This is now the fourth blog on social anxiety that I have talked about since starting this blog. I was thinking today that it really could have been helpful to start this blog in January, but I just wasn’t in a good place then. I did journal every day during this time, so I am thinking that somewhere down the line I will post a journal to show my thoughts at that time. It might be useful to give my journal to my therapist. It’s not like I am hiding my thoughts anymore.

As always please share your own experiences with anxiety in my comments. There are so many people out there that suffer from this and it takes many forms.

Always keep fighting.

J.E. Skye

Photo Credit: Utah Jack

27 Replies to “My Social Anxiety Life – Part Four”

  1. I first started fighting back against my anxiety fifteen years ago, it’s been up and down but I’ve made a lot of progress. I jumped feet first into the battle by performing poetry at open mic venues, terrifying at first but I had three good friends to help me; old hands at the spoken word game. Then about six years ago I got a job in retail, again a terrifying experience but I fought my way forwards. At the moment I can only work 24 hours a week, when I’m at full strength I can do about forty odd. Retail has been a great experience for me, I have come to love it and it has helped me with anxiety a great deal. But best of all it has revealed to me something I didn’t know before, and that’s how much I adore people.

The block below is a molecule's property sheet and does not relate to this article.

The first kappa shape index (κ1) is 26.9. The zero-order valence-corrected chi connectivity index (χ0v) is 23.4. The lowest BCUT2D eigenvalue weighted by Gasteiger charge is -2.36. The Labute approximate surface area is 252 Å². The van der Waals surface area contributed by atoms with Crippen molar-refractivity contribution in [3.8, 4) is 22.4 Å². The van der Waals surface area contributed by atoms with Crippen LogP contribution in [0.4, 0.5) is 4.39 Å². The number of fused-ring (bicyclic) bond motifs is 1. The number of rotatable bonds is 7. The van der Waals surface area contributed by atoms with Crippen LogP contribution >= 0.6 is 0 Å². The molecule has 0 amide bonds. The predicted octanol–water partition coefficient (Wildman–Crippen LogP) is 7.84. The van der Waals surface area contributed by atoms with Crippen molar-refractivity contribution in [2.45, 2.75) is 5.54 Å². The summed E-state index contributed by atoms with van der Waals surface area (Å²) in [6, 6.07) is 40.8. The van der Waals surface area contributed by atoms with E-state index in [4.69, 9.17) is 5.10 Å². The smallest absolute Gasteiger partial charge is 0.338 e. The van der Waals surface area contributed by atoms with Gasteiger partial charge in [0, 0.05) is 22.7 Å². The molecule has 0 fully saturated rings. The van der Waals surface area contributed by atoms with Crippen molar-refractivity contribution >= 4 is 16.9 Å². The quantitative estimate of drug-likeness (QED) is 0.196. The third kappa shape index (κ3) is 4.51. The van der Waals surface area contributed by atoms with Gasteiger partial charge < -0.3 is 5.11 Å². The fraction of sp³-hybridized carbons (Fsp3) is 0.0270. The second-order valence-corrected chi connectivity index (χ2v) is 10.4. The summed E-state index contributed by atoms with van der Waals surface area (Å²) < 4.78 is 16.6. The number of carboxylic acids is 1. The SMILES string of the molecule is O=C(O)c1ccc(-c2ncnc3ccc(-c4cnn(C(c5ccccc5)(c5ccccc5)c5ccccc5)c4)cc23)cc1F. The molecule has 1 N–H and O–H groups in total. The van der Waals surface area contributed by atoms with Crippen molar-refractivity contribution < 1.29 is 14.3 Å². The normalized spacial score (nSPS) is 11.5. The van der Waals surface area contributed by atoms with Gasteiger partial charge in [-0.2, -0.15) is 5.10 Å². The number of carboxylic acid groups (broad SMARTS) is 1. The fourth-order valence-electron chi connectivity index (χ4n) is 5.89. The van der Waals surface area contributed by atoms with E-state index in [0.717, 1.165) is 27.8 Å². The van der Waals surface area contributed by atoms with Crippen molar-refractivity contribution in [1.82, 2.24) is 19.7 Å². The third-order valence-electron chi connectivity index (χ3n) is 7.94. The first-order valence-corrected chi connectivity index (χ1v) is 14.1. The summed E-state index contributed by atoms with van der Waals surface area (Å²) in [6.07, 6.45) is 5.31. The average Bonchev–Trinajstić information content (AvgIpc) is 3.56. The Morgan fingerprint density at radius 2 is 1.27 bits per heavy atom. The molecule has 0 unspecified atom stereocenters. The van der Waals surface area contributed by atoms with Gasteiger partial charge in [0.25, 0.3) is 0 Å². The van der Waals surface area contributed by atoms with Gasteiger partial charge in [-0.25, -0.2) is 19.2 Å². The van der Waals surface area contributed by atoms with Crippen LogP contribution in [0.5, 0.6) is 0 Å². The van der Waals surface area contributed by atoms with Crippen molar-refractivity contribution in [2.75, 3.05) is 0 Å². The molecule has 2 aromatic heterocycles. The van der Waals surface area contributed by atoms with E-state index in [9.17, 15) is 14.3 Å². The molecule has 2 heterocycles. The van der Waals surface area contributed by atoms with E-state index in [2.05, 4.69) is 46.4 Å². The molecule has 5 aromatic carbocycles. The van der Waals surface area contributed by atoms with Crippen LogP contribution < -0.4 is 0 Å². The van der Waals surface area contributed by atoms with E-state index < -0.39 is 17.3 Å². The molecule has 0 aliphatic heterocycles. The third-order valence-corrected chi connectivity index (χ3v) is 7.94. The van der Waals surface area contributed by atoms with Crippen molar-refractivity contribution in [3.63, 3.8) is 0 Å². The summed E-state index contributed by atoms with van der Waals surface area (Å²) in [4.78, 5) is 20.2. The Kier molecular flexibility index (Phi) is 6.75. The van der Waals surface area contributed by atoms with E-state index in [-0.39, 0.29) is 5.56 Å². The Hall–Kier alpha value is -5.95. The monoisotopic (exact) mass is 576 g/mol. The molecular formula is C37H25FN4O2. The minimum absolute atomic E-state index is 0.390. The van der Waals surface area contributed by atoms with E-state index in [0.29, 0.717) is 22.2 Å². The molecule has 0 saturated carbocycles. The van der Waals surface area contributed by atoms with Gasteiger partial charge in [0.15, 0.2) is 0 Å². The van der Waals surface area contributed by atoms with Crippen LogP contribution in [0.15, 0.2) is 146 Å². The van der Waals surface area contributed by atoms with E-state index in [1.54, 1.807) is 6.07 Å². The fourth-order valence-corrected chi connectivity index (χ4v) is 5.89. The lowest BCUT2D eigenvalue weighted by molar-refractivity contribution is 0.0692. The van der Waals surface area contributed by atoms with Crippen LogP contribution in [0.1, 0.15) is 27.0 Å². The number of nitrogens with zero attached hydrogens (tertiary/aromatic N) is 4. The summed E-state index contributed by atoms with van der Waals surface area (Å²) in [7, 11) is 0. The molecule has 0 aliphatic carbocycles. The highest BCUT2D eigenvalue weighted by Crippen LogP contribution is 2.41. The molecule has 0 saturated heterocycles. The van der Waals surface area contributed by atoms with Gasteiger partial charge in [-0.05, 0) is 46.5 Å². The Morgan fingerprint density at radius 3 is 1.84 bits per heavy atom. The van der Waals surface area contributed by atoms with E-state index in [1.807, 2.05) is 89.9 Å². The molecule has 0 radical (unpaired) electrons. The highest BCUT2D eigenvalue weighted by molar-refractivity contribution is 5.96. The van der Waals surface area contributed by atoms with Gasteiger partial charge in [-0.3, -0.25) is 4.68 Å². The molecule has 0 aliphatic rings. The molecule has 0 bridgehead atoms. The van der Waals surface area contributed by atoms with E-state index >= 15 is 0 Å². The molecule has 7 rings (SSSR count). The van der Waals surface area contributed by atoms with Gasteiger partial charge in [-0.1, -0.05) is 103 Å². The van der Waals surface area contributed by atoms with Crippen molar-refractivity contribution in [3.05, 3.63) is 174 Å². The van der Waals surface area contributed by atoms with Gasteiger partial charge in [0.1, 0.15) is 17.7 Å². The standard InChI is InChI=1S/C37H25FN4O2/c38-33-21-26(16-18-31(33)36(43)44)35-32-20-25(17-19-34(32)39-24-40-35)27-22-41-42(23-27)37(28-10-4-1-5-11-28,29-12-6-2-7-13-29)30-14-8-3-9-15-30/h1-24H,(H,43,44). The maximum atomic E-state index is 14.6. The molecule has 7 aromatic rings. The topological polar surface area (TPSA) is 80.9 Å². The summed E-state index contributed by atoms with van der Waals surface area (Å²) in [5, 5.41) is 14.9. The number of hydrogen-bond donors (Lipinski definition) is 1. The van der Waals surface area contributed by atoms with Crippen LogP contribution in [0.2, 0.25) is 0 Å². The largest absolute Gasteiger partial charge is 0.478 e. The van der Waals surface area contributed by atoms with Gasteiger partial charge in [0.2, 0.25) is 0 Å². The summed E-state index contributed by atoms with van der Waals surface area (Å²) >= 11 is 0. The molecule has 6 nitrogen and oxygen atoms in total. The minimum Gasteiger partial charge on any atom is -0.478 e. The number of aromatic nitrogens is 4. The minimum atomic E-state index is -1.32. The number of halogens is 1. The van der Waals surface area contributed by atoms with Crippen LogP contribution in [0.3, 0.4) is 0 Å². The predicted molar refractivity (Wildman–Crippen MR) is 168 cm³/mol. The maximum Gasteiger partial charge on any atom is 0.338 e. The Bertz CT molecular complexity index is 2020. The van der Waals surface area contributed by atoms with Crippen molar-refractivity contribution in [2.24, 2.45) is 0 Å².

I wish you victory in you battles James XO ❤

    Liked by 3 people

    1. Thank you for sharing your story with me. I think at some level I am afraid to fully face my social anxiety because it has been, for better or worse, a major part of my life. I fear the life I could live if could find a way to control it again. Still, I am hoping that I can continue to fight.

      Liked by 1 person

  2. I have very severe generalized anxiety disorder, and I can relate to some of your story. You’re quite the fighter. You’re an inspiration. I love reading your posts. You’re an amazing writer and so well describe your struggles. But seriously, you’re a hell of a fighter. ❤️

    Liked by 3 people

    1. Thank you for reading my blog. Hopefully you can find the same strength in your own work. I wasn’t always a good fighter, it took me years to get to this place. Now that I am here, it feels good to be in this place. Thank you for your kind words.